In the history business, we have a very informal and fluid set of standards for determining what is and isn’t meritorious. We all know that an article published in a journal judged to be prestigious is probably more praiseworthy than one published in a backwater journal with little or no reputation. And we know that a book published by a university press that has a great reputation is almost surely better than one published by a press no one has ever heard of.
Or at least we think we know these things.
Whether book or article X published by a prestigious journal/press is actually better than book or article Y published by a journal/press we’ve not heard of is an open question. But we assume in advance that X is probably better than Y.
And not without good reason. Those things submitted for publication to a prestigious press/journal are more likely to go through a more rigorous peer review and editorial process than something published in an underfunded and little known press or journal. And the competition to publish in the prestigious venues is keen–submissions of lesser quality get weeded out.
And thus it has been for generations.
As long as historians produced scholarship that was in a form that fit neatly into this model–books or journal articles published after a peer review process–all was well and the system functioned fairly smoothly. Then digital technology invaded the cozy confines of our discipline and things got a lot more complicated.
In the next post in this series, I’ll consider the ways that digital media have complicated and will continue to complicate this system that has served us reasonably well for so long.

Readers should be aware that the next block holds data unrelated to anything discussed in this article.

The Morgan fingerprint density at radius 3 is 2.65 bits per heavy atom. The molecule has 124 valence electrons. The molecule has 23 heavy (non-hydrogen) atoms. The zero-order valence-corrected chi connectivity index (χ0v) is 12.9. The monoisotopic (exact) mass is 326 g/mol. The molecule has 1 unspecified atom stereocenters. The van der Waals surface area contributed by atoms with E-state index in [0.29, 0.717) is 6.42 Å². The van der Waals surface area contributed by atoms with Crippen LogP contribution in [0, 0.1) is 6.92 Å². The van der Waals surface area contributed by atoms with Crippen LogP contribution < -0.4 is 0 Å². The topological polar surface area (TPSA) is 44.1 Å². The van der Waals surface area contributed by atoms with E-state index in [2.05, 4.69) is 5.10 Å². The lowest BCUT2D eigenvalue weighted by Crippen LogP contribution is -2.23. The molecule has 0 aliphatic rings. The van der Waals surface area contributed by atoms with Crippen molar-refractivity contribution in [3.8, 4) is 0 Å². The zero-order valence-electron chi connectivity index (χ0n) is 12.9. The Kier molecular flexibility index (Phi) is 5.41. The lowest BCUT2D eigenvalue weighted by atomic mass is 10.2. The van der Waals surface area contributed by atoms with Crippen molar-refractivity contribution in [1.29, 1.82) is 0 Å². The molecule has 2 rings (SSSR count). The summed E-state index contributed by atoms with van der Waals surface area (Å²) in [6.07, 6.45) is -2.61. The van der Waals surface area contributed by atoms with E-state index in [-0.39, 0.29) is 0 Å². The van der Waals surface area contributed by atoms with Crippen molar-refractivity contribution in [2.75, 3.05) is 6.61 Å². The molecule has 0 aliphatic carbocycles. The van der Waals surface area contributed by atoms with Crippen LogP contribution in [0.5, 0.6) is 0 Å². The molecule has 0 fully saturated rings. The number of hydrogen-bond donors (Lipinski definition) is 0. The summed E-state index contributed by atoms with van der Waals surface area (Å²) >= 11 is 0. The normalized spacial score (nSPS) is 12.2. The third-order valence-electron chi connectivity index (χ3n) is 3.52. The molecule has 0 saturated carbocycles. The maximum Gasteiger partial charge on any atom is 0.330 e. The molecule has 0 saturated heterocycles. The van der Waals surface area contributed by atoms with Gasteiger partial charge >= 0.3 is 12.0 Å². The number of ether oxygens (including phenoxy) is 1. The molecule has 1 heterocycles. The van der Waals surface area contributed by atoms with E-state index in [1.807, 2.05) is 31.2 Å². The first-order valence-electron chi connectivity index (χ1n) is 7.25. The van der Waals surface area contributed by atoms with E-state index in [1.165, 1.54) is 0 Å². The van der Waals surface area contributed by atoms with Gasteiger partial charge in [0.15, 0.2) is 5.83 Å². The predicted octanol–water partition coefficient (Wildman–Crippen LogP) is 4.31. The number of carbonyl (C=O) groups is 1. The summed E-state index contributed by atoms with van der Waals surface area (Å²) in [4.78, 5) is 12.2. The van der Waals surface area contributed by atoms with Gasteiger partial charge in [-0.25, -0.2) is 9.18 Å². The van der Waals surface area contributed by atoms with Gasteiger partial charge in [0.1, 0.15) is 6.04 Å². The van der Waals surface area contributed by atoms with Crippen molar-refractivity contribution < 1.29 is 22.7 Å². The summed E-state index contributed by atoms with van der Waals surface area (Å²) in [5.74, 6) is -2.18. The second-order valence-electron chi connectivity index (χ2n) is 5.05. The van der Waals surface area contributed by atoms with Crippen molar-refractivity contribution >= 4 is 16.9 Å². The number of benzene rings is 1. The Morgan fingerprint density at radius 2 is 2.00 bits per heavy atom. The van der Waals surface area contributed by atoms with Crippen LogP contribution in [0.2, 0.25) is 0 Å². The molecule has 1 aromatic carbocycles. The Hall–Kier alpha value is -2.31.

21 thoughts on “Making Digital Scholarship Count”
On issue that I’ve been pondering for the past week is digital journals like the newish Military History Digital Journal (http://www.historiamilitar.es/ingles/). How does it fit into the greater scheme of things? At first glance it suffers from both lack of reputation and being digital. Are these efforts worth pursuing, or is it best for “young” historians to pay more attention to more traditional venues for publishing research?
I too have seen this issue raised during a few tech panels at various conferences (e.g. last year’s SSHA), and I think that you’re right about it coming down to individual departments. As a graduate student (and web administrator) in a department that frequently emphasizes its digital humanities credentials, I’ve seen the supportive side, and so I am probably too optimistic about the future. I’ve also heard enough from friends and acquaintances elsewhere to know that things aren’t always so positive. I think that it really comes down to evangelism, and building communities of like-minded individuals (like this one here) – historically, that’s a pretty common path for change in academia.
So here’s the question for Mills – I doubt you have any shortage of material for this series, but how would you categorize a podcast (a medium with which you are obviously familiar). Beyond the obvious CHNM examples, I might point out Peter Alegi and Peter Limb’s Africa Past and Present, which fits in to what we might think of as a ‘traditional’ academic field of study (as opposed to digitally-oriented podcasts like Digital Campus or First Monday), even though it is neither teaching nor research, at least by conservative standards. Is it service? Good question.